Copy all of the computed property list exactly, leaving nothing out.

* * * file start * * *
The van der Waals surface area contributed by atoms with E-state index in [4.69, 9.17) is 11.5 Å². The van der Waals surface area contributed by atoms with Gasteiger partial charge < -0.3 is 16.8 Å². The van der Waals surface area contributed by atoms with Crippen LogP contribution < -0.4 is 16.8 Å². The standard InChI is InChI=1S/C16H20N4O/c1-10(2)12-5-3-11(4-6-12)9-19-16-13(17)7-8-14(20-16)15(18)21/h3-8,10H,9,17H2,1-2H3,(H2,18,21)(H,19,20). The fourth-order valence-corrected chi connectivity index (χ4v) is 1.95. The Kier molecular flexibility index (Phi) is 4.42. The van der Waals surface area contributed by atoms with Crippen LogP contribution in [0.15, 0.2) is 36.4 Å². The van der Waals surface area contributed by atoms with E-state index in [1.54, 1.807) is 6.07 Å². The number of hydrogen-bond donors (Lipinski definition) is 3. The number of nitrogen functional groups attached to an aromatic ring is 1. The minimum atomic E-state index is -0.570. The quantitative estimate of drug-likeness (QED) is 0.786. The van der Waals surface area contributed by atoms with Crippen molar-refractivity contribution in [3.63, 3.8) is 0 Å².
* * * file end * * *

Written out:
The van der Waals surface area contributed by atoms with E-state index in [4.69, 9.17) is 11.5 Å². The van der Waals surface area contributed by atoms with Gasteiger partial charge < -0.3 is 16.8 Å². The van der Waals surface area contributed by atoms with Crippen LogP contribution < -0.4 is 16.8 Å². The standard InChI is InChI=1S/C16H20N4O/c1-10(2)12-5-3-11(4-6-12)9-19-16-13(17)7-8-14(20-16)15(18)21/h3-8,10H,9,17H2,1-2H3,(H2,18,21)(H,19,20). The fourth-order valence-corrected chi connectivity index (χ4v) is 1.95. The Kier molecular flexibility index (Phi) is 4.42. The van der Waals surface area contributed by atoms with Crippen LogP contribution in [0.15, 0.2) is 36.4 Å². The van der Waals surface area contributed by atoms with E-state index in [1.54, 1.807) is 6.07 Å². The number of hydrogen-bond donors (Lipinski definition) is 3. The number of nitrogen functional groups attached to an aromatic ring is 1. The minimum atomic E-state index is -0.570. The quantitative estimate of drug-likeness (QED) is 0.786. The van der Waals surface area contributed by atoms with Crippen molar-refractivity contribution in [3.63, 3.8) is 0 Å².